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Masterpiece Cinema - Pink Floyd The Wall

 article about Pink floyd the wall






‘Pink Floyd The Wall'

Starring Bob Geldof.

Written by Roger Waters.

Directed by Alan Parker.

Genre: Drama / Music / Once again, another head trip of a movie.

Released: 1982

Running time: 95 mins.

Rated:

IMDb link: http://us.imdb.com/title/tt0084503/


I find it hard to believe that it's taken me over forty instalments of
‘Masterpiece Cinema' to finally get around to covering ‘Pink Floyd The
Wall'. When I first saw it a number of years ago, it unfolded before me
like a revelation. I found the layers of meaning and interpretation in
it fascinating, and its visual style to be original and striking.
Making a surrealist film that's also enjoyable to watch is an
extraordinarily difficult thing; they often turn out like those dreams
you have that are so vivid and disconcerting that all you want to do is
wake up. And sure, ‘Pink Floyd The Wall' has an element of that to it.
You're more than just a little glad when it ends…but the trip you've
had getting to that point has been a remarkable one.

It's
actually kind of dorky to admit to being a Pink Floyd fan these days.
I'm not entirely sure why that is, though I have a couple of theories.
One is that modern rock snobs don't care for the band's artistic
posturing, nor the success that it found despite said posturing. In
simpler terms, rock critics think Floyd is a bunch of wankers…and they
have a point. The other theory I have is simply that today's generation
is railing against one of the bands that their parents' generation
found so incredibly enthralling, which is fair enough. One of the
integral elements of rock has always been its rejection of what your
parents find decent and acceptable.

Of course, with that
rejection comes a certain amount of ‘throwing the baby out with the
bathwater'. I've been a fan of Pink Floyd since listening to their
stuff in high school, as stereotypical as it may be. Specifically, I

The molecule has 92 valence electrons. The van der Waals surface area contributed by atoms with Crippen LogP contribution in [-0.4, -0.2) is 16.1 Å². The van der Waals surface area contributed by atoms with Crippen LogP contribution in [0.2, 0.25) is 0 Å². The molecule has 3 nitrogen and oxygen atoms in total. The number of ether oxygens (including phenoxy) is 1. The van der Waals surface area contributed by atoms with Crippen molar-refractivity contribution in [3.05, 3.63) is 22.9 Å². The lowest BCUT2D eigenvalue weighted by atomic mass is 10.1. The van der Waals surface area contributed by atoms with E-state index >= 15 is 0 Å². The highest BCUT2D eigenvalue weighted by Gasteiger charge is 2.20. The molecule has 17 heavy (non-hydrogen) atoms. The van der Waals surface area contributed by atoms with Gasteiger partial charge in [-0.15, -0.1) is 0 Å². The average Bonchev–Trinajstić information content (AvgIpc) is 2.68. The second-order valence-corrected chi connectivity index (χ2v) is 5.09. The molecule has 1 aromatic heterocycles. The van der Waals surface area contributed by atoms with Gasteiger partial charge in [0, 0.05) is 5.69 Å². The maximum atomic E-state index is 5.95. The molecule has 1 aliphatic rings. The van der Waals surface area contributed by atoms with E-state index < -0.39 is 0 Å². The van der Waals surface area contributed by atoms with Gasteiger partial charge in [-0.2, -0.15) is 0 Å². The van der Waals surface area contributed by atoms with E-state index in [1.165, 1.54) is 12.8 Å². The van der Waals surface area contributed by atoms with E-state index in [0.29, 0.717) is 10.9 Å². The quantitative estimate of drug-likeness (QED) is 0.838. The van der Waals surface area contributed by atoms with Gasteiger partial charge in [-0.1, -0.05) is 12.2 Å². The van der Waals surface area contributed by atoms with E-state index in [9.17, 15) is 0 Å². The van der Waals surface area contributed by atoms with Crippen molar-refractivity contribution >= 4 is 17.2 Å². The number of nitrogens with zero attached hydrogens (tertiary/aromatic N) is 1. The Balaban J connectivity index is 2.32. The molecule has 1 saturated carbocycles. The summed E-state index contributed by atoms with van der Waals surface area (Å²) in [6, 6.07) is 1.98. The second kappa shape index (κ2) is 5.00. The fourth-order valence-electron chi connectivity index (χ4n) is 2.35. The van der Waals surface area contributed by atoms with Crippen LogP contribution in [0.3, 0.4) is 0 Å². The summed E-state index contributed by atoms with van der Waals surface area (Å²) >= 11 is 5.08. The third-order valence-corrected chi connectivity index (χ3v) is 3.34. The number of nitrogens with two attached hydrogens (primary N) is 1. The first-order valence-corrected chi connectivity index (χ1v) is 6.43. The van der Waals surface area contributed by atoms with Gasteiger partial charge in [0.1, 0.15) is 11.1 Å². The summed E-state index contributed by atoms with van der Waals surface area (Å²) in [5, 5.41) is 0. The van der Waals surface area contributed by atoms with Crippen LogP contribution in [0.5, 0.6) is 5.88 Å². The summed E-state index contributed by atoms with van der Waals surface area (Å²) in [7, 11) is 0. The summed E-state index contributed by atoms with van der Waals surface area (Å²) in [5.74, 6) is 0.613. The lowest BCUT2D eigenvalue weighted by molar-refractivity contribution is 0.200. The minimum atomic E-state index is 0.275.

find ‘The Wall' to be one of the greater artistic achievements in
recent decades. Though it tells a simple story of a rock star's mental
breakdown and elevating isolation, it does it with intelligence,
insight and creativity. The filmic adaptation, released in 1982 and
starring Bob Geldof, is no exception. In fact, it even adds dimensions
to the story, making it not so much a recreation of the experience of
the album, but an almost complete reinvention of it.








Writer Roger Waters and director Alan Parker apparently came to major
blows over the course of the production, with Parker dismissing the
movie as "the most expensive student film ever made". Parker's comment,
meant to be a derisive one, was actually a fairly accurate assessment
of the work. It's so unlike anything Hollywood tends to produce; so
unstable, so unsafe. But what Parker failed to see was that that's
exactly where the movie's strength lies.

It is, in a way, a
great deal like ‘Alice in Wonderland'; it's a strange, dark trip into a
nightmare realm, a place where reality is splintered and reflected back
at you in a distorted, but still potent, way. It's a film that finds
its greatest strength in how absurd it is, and it's definitely one that
deserves your attention.

Next week: Some action.



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